Why We Take Classes

Today, I had the pleasure of sitting in on Laura Nelkin's Beaded Adornaments class.  When I wrote up the description to market the class, I referred to Laura's endless curiosity regarding her craft.  She is a knit designer who is constantly pushing her skill level, incorporating new techniques in her designs and always, always, seeking a better way to do things.  She treats her craft like a PhD program.  You learn a new skill every time you knit one of her patterns.

I am not a timid knitter.  I have knit lots of sweaters with challenging construction methods and new skills to learn.  In some ways, I'm a fairly confident knitter as there isn't much that stumps me, but taking a class with Laura was a humbling experience. 

My initial plan was to watch a talented teacher present a new class.  I intended to observe how she introduces a class, how she works with students and helps them with their challenges, how she structures the time and the presentation materials.  The actual project was not a concern for me.  I can knit fiddly things, I can handle beads.  That aspect of the class was secondary to my immediate goal of how to become a better teacher.  

After ripping out my lacework for the third time, I finally had to ask for help. 

I learned that teaching yourself a skill sometimes means that you didn't teach yourself correctly, and your fix-it method to make it all come out right in the end doesn't work when you introduce a new element, in this case beads.  I learned that while I'm fine reading charts in some instances, learning someone else's way of writing a chart can be challenging.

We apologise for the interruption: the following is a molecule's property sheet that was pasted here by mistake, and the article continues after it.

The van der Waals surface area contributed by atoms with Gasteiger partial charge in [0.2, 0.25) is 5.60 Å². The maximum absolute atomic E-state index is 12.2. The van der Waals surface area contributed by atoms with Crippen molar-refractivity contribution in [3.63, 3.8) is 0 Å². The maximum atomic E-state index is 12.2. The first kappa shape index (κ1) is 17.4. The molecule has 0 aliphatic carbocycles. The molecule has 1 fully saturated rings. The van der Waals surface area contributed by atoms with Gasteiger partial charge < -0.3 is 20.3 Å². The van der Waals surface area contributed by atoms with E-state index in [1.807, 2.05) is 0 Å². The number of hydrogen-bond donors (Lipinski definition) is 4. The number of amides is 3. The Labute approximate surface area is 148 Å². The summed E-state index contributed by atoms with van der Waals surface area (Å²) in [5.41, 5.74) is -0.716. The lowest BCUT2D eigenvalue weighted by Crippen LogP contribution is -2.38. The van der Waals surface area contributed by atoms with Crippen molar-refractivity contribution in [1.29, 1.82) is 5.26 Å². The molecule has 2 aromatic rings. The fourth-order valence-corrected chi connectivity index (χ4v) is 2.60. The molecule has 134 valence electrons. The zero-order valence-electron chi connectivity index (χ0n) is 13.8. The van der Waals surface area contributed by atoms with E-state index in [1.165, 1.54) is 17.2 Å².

Even the most skilled of us benefit from learning from others.  Laura, who can read your knitting and tell you exactly where you went wrong in your lacework, is attending a series of workshops in November.  She wants to learn some complicated colorwork patterning for future designs.  She could probably figure it out for herself, but being a student makes her a good teacher.

After ripping out my lacework the second time I made some off the cuff comment about returning to my comfort zone of sweater knitting, but really I was determined to not let a 16 row pattern for a lacy ornament beat me.  When I was still in error the third time, I finally conceded that I needed help.  Then I learned about my wonky yarnovers, which never before affected my finished projects because I had been making adjustments to resolve the wonkiness, and I realized that I should have made connections and why.  Suddenly, I was thinking about the knitted fabric and the process and I was learning.

I don't think knitting lace will be so intimidating in the future.  And I really love the ornaments we were knitting.  

I plan to make a bunch.

And I'll be taking more classes, even the knitting ones.